4.) Use a slotted spoon to scoop out the bones. I use cheesecloth to filter out the remaining bits of small bone, fat, skin, cartilage, meat, etc. Simply lay a piece of cheesecloth over a large pot and carefully pour the broth from the bowl of the Instant Pot over it to strain.
Store the bone broth in sealed jars in the refrigerator for up to 1 week, or freeze. I tend to keep one jar in the refrigerator just after making the bone broth, then freeze the rest.
As an added option, you can flavor the broth with vegetables like onion, garlic, celery, carrots, etc. I never add anything besides bones because I love the flavor of a bone-only broth, but you can get very creative here!
Gut Health Benefits of Bone Broth:
Drinking bone broth regularly is very healing for your gut! I drink bone broth regular as part of my gut health routine. It promotes regular bowel movements as it aids in digestion and is hydrating. Bone broth contains collagen, which helps repair damaged gut lining (in addition to boosting bone, joint, hair and skin health).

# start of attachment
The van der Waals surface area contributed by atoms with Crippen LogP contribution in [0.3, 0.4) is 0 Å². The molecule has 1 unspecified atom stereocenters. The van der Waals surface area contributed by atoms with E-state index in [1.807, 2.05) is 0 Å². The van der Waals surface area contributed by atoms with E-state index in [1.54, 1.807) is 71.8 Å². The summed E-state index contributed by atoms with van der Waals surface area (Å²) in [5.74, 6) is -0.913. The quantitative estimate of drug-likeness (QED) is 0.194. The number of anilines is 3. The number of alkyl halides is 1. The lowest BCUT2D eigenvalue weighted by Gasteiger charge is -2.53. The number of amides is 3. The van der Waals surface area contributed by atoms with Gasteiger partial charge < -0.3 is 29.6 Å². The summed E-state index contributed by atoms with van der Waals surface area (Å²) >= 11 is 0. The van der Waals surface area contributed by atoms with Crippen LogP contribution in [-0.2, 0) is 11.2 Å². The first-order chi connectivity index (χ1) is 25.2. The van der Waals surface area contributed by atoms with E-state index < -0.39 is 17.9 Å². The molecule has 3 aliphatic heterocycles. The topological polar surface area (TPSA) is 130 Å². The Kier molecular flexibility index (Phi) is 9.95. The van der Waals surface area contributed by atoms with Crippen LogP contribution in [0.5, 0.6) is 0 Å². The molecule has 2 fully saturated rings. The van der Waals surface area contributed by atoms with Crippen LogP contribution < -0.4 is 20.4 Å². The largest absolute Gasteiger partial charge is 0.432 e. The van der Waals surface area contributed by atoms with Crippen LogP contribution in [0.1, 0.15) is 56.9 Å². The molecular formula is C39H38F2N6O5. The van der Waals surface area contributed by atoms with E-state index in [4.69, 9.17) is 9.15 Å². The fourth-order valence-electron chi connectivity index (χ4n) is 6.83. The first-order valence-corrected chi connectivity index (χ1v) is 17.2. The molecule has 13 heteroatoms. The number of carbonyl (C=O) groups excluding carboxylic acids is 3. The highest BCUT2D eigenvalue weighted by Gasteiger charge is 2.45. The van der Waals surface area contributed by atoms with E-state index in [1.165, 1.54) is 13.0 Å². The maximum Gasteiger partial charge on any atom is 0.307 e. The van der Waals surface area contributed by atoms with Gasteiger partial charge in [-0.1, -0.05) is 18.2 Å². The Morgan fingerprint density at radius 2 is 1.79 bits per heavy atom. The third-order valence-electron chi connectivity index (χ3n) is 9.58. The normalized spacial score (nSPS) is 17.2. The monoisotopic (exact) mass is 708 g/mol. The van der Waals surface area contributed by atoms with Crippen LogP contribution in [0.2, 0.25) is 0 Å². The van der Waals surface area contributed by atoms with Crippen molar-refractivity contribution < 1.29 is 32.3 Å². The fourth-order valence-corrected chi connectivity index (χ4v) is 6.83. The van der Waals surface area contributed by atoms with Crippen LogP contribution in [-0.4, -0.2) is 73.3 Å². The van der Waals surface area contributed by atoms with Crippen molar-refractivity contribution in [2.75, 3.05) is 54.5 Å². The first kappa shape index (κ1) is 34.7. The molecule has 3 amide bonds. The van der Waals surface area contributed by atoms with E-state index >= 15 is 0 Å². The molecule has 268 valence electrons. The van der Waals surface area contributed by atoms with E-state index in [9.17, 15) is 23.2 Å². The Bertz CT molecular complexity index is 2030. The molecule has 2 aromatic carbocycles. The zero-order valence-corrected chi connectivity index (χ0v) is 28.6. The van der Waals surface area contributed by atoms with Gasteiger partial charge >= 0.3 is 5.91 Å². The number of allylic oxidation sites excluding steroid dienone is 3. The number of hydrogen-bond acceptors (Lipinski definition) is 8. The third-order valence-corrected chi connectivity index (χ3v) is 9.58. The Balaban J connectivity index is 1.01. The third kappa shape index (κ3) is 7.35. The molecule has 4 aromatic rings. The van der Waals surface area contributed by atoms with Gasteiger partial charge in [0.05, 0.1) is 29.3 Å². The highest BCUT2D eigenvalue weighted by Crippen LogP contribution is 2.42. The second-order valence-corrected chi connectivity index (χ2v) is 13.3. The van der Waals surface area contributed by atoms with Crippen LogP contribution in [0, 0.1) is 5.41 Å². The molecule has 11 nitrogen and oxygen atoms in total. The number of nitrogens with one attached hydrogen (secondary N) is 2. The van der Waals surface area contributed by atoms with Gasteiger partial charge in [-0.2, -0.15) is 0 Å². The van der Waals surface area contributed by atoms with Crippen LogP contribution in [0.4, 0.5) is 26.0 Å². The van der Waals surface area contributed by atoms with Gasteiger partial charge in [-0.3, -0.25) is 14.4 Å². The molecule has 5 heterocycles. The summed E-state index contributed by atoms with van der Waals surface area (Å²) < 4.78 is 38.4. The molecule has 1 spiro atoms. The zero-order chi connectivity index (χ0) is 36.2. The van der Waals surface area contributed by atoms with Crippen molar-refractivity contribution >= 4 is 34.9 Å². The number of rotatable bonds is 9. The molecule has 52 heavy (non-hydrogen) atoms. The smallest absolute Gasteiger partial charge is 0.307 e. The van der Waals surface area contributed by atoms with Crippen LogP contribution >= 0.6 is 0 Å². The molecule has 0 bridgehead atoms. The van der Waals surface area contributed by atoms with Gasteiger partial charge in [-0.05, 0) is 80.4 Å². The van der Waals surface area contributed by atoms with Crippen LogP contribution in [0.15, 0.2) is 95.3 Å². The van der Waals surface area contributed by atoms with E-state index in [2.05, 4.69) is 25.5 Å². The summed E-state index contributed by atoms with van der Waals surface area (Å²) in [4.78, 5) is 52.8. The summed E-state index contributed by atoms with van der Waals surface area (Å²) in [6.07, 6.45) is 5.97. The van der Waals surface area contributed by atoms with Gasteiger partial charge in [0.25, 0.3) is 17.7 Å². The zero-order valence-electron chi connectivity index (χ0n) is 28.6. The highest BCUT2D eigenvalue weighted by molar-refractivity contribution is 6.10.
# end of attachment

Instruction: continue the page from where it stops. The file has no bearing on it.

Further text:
Bone broth is packed with super easy-to-digest protein, ideal for those who struggle to get enough protein throughout the day. Bone broth contains much more protein than regular chicken stock.
How to Remove Fat From Bone Broth:
The easiest way to deal with fat in bone broth is to simply refrigerate the broth in large jars and allow the fat to collect and solidify at the top. Once solid, you can scoop it out. Try not to scoop out the gelatinous substance below the fat, as this is all of the collagen which is so great for you!
How Much Water Should I Use?:
For the best results, cover the bones entirely with water so that they are fully submerged. You don’t need to use much more water than that, as long as the bones are covered. I crush the bones down before adding water so that the broth turns out extra flavorful.
You can adjust the amount of water you use based on preference and based on how much broth you would like. I find the ratio of 70 to 80 ounces of water to two chicken carcasses to be fabulous.